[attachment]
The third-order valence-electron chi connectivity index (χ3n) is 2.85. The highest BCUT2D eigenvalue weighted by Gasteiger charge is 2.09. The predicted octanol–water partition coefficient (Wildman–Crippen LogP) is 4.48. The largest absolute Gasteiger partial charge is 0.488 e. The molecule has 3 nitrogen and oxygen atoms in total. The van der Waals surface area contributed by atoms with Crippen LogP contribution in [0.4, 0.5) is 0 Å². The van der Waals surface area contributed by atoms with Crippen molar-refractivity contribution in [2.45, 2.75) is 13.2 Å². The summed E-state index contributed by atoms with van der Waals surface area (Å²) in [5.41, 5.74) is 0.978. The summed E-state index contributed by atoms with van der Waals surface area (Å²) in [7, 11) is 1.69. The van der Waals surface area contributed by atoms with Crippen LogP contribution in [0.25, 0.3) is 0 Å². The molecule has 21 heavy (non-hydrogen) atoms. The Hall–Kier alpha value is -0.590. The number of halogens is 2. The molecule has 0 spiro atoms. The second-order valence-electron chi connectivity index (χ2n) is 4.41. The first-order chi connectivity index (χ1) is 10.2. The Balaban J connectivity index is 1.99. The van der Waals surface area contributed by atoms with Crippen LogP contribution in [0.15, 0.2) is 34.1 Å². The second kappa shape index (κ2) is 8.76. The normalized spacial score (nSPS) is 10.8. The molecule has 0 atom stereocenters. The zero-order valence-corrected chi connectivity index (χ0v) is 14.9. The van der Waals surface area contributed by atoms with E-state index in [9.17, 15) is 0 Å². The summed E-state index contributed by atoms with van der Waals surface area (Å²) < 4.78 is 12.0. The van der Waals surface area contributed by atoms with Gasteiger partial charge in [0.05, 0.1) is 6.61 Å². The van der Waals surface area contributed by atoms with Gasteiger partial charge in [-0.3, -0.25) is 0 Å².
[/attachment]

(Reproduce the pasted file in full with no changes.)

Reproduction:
The third-order valence-electron chi connectivity index (χ3n) is 2.85. The highest BCUT2D eigenvalue weighted by Gasteiger charge is 2.09. The predicted octanol–water partition coefficient (Wildman–Crippen LogP) is 4.48. The largest absolute Gasteiger partial charge is 0.488 e. The molecule has 3 nitrogen and oxygen atoms in total. The van der Waals surface area contributed by atoms with Crippen LogP contribution in [0.4, 0.5) is 0 Å². The van der Waals surface area contributed by atoms with Crippen molar-refractivity contribution in [2.45, 2.75) is 13.2 Å². The summed E-state index contributed by atoms with van der Waals surface area (Å²) in [5.41, 5.74) is 0.978. The summed E-state index contributed by atoms with van der Waals surface area (Å²) in [7, 11) is 1.69. The van der Waals surface area contributed by atoms with Crippen LogP contribution in [0.25, 0.3) is 0 Å². The molecule has 21 heavy (non-hydrogen) atoms. The Hall–Kier alpha value is -0.590. The number of halogens is 2. The molecule has 0 spiro atoms. The second-order valence-electron chi connectivity index (χ2n) is 4.41. The first-order chi connectivity index (χ1) is 10.2. The Balaban J connectivity index is 1.99. The van der Waals surface area contributed by atoms with Crippen LogP contribution in [0.15, 0.2) is 34.1 Å². The second kappa shape index (κ2) is 8.76. The normalized spacial score (nSPS) is 10.8. The molecule has 0 atom stereocenters. The zero-order valence-corrected chi connectivity index (χ0v) is 14.9. The van der Waals surface area contributed by atoms with E-state index in [9.17, 15) is 0 Å². The summed E-state index contributed by atoms with van der Waals surface area (Å²) < 4.78 is 12.0. The van der Waals surface area contributed by atoms with Gasteiger partial charge in [0.05, 0.1) is 6.61 Å². The van der Waals surface area contributed by atoms with Gasteiger partial charge in [-0.3, -0.25) is 0 Å².